Beginning of documentation and website for the PRAKDA language

parent 8aeb0b31
*~
/target
**/*.rs.bk
site/
# Table of Contents
1. [The basics](#orgfb820ab)
1. [Declaring a function](#org5b8b7c5)
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# The basics
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## Declaring a function
For the better or the worse, PRAKDA has a unique syntax which allows to create functions in an expressive way. Here is an example on how to create an equivalent to a variable with an integer `5` as its value:
make var: () -> int <- Int(5);
The `make` keyword allows the creation or definition of a function. Its name, beginning with a character and composed of characters or numbers, follows. The colon (`:`) marks the beginning of the arguments. There can be either no arguments, marked with `()`, or several of them, marked as shown below. The right arrow `->` indicates the return type of the function, whereas the left arrow `<-` indicates the body of the function. It can either be a one-liner with only one instruction, or it can be a block of instructions surrounded by curly brackets. Here's an example with a naive Fibonacci function:
1 $$$
2 Declaration of the function `fib` which takes either a function returning a
3 literal int or a literal int itself as its argument, and returns a literal int
4 $$$
5 make fib: $ declaration of the `fib` function
6 (i: () -> int) $ takes a function returning an int with no
7 $ argument as argument
8 -> int $ returns a literal int
9 <- { $ beginnig of block of instruction
10
11 make a: $ function `a`
12 (i: () -> int) $ taking an function without argument returning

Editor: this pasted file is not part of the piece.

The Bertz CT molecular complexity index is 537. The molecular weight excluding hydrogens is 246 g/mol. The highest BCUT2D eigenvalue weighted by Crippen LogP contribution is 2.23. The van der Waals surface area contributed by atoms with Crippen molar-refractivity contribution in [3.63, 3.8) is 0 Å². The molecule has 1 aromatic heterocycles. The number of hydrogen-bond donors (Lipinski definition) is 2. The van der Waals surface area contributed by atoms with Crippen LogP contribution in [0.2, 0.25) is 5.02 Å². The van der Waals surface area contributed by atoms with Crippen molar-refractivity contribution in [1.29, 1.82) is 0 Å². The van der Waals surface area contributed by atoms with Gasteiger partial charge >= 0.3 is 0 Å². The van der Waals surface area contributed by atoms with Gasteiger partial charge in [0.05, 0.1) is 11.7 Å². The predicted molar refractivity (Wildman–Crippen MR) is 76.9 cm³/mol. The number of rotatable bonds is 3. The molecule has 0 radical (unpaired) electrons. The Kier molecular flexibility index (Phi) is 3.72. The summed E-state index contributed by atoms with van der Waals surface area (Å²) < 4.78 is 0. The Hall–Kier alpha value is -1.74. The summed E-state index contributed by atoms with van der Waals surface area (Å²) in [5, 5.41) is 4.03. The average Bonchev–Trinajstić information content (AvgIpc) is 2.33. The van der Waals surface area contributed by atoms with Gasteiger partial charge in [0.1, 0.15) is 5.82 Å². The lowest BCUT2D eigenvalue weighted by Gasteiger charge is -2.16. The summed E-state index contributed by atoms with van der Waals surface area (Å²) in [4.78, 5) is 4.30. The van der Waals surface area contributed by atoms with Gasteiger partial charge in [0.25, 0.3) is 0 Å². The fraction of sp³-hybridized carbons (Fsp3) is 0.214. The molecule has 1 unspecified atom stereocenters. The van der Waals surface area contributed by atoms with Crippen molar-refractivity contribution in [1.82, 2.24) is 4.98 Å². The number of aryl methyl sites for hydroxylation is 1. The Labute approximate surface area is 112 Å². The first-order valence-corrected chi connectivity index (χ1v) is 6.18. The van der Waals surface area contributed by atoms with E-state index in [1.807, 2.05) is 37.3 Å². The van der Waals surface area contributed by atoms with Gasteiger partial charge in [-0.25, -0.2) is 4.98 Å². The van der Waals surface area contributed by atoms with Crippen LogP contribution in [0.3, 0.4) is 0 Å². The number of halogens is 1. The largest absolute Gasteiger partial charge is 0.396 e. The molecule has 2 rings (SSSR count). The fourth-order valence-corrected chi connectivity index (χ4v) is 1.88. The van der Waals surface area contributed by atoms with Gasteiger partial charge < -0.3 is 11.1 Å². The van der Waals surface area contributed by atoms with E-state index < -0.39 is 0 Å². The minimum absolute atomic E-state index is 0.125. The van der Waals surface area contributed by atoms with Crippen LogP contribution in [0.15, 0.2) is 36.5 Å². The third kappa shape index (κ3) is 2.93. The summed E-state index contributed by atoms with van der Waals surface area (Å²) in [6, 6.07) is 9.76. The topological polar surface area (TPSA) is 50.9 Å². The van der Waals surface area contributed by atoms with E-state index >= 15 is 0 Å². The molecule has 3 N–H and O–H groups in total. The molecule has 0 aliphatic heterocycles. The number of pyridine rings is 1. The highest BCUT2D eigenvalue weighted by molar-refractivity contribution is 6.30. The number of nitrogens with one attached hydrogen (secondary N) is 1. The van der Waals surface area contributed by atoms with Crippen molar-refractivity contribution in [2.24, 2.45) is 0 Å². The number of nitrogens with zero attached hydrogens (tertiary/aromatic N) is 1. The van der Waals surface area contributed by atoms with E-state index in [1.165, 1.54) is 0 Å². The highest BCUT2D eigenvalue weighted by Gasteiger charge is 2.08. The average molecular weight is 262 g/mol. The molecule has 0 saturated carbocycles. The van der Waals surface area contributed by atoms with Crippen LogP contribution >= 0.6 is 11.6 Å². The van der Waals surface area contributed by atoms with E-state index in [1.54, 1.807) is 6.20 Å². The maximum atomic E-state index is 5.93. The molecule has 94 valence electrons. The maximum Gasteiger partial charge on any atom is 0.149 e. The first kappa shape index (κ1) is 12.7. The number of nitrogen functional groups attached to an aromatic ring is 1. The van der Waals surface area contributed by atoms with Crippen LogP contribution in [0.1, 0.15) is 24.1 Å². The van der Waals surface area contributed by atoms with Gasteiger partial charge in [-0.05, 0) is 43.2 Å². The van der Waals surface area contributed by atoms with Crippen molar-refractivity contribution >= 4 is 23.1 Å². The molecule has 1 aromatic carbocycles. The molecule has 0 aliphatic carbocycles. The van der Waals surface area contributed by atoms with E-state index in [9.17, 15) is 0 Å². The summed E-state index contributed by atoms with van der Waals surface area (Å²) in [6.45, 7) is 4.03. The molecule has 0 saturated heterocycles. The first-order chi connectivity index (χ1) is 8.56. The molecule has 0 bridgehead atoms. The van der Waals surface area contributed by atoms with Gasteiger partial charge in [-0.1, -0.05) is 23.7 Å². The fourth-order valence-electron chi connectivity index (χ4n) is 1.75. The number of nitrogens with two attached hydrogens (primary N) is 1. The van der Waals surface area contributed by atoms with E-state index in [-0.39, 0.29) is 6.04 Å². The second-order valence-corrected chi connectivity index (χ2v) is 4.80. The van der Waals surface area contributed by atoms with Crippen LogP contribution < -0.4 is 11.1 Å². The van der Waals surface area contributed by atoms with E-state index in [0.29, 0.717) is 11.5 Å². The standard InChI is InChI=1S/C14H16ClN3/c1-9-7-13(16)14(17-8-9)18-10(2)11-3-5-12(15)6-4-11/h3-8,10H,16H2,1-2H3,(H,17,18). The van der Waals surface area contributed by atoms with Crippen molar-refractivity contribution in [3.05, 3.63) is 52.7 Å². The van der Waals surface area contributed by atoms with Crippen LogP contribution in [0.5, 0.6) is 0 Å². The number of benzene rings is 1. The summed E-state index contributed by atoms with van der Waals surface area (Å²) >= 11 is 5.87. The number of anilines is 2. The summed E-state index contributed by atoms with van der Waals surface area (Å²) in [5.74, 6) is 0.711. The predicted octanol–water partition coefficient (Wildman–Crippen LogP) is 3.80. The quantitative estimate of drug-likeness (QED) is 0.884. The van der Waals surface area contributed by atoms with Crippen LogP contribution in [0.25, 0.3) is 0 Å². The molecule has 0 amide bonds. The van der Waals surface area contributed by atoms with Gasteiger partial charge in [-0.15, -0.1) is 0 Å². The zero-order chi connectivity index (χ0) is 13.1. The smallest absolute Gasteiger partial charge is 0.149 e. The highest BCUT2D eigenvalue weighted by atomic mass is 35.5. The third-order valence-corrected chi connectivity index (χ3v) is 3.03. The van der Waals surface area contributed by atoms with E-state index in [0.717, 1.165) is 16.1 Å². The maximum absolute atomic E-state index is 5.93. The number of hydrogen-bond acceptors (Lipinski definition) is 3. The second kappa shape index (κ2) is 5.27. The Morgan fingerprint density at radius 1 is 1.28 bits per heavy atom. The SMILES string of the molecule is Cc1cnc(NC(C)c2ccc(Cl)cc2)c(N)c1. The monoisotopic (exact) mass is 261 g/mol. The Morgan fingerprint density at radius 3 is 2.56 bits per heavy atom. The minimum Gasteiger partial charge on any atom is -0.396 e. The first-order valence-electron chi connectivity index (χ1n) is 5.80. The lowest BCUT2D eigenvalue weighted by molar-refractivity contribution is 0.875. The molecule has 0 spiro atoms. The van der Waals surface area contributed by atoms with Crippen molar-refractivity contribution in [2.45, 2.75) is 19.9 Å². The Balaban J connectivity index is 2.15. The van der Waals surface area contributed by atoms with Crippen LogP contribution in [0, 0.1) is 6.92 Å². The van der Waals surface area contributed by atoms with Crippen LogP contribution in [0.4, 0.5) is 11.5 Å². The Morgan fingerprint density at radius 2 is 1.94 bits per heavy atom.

13 $ a literal int as its argument
14 -> int $ returns a literal int
15 <- fib(i - 1); $ its body is a call to fib
16
17 make b: $ same for function `b`
18 (i: () -> int)
19 -> int
20 <- fib(i - 2);
21
22 make res: $ function `res`
23 (a: (int) -> int), $ takes a function taking an `int` as its
24 $ argument, can be a literal or a returned value
25 $ and returns a literal int
26 (b: (int) -> int), $ same
27 (i: () -> int) $ function returning a literal int without
28 $ argument
29 -> int $ returns a literar int
30 <- a(i) + b(i); $ body, calls `a` and `b` with their argument `i`
31
32 <- res(&a, &b, &i); $ returns evaluation of `res`
33
34 }; $ end of block of instruction for `fib`
A function can be called either by just typing its name if it has no arguments, as we can see on the calls on `i` above, or by typing its name then parenthesis with its arguments inside as we can see with the calls of `a`, `b` and `res`. A function can be passed as arguments without being evaluated by adding the symbol `&` before the name of the function, as we can see on the second to last line above.
Since `a`, `b` and `res` were declared inside the declaration of `fib`, this makes these function only available from within `fib` and cannot be called directly by the user.
As you can see above, comments are marked with the symbol `$`, which makes any character following this symbol ignored by the compiler and the interpreter until the next line break. A multi-line comment is delimited by three `$` and cannot nest other multi-line comments (i.e. if a `$$$` happens, it either begins or ends a comment and cannot be a comment by itself).
Literal values can be given as-is, however their type will be inferred by the compiler and it might not infer the type the user wished for, hence it is recommended to use the built-in functions related to these types, such as `Int(i: () -> int) -> int;` which ensures that `i` is an `int`. By default, an `int` is an signed integer on eight (8) bytes, similar to Rust’s `i64`.
Identifiers live through their scope, which is either the file if they are declared at its root, or the function in which they are declared, such as function arguments or functions declared within other functions. If an identifier is declared in a function which already provides said identifier, the latter is shadowed by the declaration of the former for the rest of its scope. Hence in the functions `a`, `b`, and `res` in the example above, the identifier `i` declared as their argument will be different from `i` declared as an argument of the function `fib`. However since `i` of `a`, `b`, and `res` was declared as an argument for each, it will not overwrite the initial argument of `fib` and will only live in the function in which it was declared. An identifier can be overwritten with the operator `=` followed by a function declaration without a name given after the `make` keyword. Example: